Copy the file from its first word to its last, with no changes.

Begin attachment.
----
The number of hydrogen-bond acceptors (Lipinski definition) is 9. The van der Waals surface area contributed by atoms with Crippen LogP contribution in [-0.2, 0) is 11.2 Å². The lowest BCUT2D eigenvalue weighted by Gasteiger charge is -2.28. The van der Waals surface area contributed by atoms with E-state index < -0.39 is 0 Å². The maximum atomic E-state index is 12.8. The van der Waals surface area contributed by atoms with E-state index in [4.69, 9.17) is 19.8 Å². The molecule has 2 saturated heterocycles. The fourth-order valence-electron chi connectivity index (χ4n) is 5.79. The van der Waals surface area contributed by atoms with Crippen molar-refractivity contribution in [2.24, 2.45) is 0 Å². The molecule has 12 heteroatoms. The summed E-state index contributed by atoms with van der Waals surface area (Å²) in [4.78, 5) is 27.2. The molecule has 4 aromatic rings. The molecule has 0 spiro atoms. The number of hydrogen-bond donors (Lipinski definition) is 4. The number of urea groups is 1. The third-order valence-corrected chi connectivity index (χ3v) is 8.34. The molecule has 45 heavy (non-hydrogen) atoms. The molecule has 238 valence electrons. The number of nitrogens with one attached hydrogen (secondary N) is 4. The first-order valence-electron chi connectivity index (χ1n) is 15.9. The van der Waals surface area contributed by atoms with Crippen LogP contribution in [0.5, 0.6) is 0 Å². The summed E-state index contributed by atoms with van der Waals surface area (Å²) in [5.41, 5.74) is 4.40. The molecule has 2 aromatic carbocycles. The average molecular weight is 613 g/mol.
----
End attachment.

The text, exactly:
The number of hydrogen-bond acceptors (Lipinski definition) is 9. The van der Waals surface area contributed by atoms with Crippen LogP contribution in [-0.2, 0) is 11.2 Å². The lowest BCUT2D eigenvalue weighted by Gasteiger charge is -2.28. The van der Waals surface area contributed by atoms with E-state index < -0.39 is 0 Å². The maximum atomic E-state index is 12.8. The van der Waals surface area contributed by atoms with E-state index in [4.69, 9.17) is 19.8 Å². The molecule has 2 saturated heterocycles. The fourth-order valence-electron chi connectivity index (χ4n) is 5.79. The van der Waals surface area contributed by atoms with Crippen molar-refractivity contribution in [2.24, 2.45) is 0 Å². The molecule has 12 heteroatoms. The summed E-state index contributed by atoms with van der Waals surface area (Å²) in [4.78, 5) is 27.2. The molecule has 4 aromatic rings. The molecule has 0 spiro atoms. The number of hydrogen-bond donors (Lipinski definition) is 4. The number of urea groups is 1. The third-order valence-corrected chi connectivity index (χ3v) is 8.34. The molecule has 45 heavy (non-hydrogen) atoms. The molecule has 238 valence electrons. The number of nitrogens with one attached hydrogen (secondary N) is 4. The first-order valence-electron chi connectivity index (χ1n) is 15.9. The van der Waals surface area contributed by atoms with Crippen LogP contribution in [0.5, 0.6) is 0 Å². The summed E-state index contributed by atoms with van der Waals surface area (Å²) in [5.41, 5.74) is 4.40. The molecule has 2 aromatic carbocycles. The average molecular weight is 613 g/mol.